Date: March 27, 2023
- The STI managed to rise 29 points in volatile trading to 3,212.64
- US FOMC and Yellen’s comments paved the early direction
- Other central banks followed the Fed and raised rates
- US Treasury bond yields down again
- Banks were in focus, worries surround Deutsche Bank now
- Analysts say Asian banks are preferred
- UOB Kay Hian raised Malaysian glove sector to “overweight’’
- Sembcorp Marine shares crashed 8% on Friday on news of Brazil probe
STI gained 0.9% at 3,212.64, all eyes on FOMC and Yellen’s comments
The Straits Times Index managed to rise 29 points or 0.9% to 3,212.64 in a volatile week in which banks and US interest rates were the main focus.
The US Federal Reserve’s Open Markets Committee meeting on Wednesday and US Treasury Secretary Janet Yellen’s comments to the Senate Appropriations Committee on the same day proved instrumental in dictating direction in the early part of the week.
On the one hand, the Fed’s decision to raise interest rates by only 25 basis points – its ninth consecutive hike since early last year – and its accompanying statements which signalled that the end to rate hikes could be near reassured Wall St and initially sent stocks rising, but on the other hand, Ms Yellen’s statements about the ongoing banking crisis then sent stocks reeling.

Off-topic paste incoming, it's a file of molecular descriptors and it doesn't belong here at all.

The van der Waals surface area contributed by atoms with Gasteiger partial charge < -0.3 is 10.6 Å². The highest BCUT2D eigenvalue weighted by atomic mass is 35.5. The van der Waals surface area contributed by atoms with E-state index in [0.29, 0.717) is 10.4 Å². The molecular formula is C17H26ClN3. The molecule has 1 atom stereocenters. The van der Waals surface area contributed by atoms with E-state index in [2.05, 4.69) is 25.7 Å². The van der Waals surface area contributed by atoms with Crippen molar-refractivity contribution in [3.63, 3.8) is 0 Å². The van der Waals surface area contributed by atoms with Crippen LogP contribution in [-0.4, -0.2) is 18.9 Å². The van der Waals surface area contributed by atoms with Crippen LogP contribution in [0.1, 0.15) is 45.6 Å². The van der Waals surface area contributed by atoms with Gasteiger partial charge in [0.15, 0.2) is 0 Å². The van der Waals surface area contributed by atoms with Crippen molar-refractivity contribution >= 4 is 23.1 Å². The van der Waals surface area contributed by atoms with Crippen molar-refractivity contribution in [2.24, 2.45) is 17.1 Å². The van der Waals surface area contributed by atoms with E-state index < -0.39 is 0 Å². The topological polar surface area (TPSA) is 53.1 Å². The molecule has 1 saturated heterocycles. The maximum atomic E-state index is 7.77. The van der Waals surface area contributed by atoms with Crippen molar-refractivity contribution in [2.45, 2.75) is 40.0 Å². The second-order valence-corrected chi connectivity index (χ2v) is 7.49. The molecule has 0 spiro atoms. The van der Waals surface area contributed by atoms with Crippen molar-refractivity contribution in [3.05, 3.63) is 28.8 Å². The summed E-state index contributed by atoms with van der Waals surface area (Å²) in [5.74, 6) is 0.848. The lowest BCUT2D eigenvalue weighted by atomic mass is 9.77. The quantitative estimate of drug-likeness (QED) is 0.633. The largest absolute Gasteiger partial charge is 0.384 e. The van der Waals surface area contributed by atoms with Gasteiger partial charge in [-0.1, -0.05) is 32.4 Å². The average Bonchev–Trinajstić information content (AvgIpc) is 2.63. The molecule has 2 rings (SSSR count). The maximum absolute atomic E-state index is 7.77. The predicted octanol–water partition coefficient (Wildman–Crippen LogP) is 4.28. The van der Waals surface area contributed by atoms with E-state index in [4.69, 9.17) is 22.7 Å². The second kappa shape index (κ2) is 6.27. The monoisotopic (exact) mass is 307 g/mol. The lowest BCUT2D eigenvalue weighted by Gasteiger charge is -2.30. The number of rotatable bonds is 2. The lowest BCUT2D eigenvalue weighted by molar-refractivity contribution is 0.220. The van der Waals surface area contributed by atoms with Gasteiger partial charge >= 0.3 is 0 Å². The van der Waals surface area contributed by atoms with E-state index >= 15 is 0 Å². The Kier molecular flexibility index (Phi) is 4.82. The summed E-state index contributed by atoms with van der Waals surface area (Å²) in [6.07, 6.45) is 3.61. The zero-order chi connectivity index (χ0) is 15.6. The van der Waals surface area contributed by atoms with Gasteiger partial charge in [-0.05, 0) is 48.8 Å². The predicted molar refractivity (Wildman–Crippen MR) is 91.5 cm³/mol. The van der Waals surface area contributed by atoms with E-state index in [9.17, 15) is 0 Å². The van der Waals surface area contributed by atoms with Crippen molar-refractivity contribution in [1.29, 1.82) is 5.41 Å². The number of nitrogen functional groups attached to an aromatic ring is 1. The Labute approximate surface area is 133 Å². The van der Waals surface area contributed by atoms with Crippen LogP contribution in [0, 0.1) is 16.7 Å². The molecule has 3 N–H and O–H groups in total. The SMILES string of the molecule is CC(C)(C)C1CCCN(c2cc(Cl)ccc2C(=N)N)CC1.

When asked if the Treasury was considering use of the Exchange Stabilization Fund to guarantee all deposits over US$250,000 at every Federal Deposit Insurance Corp (FDIC) insured bank without Congressional approval, Yellen responded: “This is not something that we have looked at. It’s not something that we’re considering.”
The market had been hoping for such guarantees in the wake of the current turmoil among European and US banks caused by the collapse of Credit Suisse, Silicon Valley Bank and Signature Bank.
Other central banks followed the Fed and raised rates
Markets had also partly been hoping that there would be no rate hike, though central banks everywhere last week followed in the Fed’s footsteps – the Bank of England lifted its benchmark by a quarter point, the Swiss National Bank increased its rate by a half point and Norway’s central bank raised its key rate by a quarter point.
Flight to safety pushed US Treasury bond yields down
The two-year Treasury yield fell to 3.777% last week, extending a recent losing streak to three weeks. A decline of 1.082 percentage points over that span marks the largest three-week yield decline since November 1987, according to Dow Jones Market Data. The 10-year yield declined to 3.379%.
According to the CME FedWatch tool, the market is now pricing in a 64% chance of no rate hike at the next FOMC meeting on 3 May, and a 36% probability that the Fed will raise rates by 25 basis points.
Banks were in focus, Deutsche bank next?
Not surprisingly given the events unfolding overseas, local banks were in play throughout the week. All three underwent volatile trading but managed to post gains for the week. Over the five days, DBS rose $0.82 or 2.55% to S$33.37, UOB added S$0.75 or 2.6% at S$29.29 whilst OCBC finished at S$12.36 for a gain of S$0.10 or 0.8%.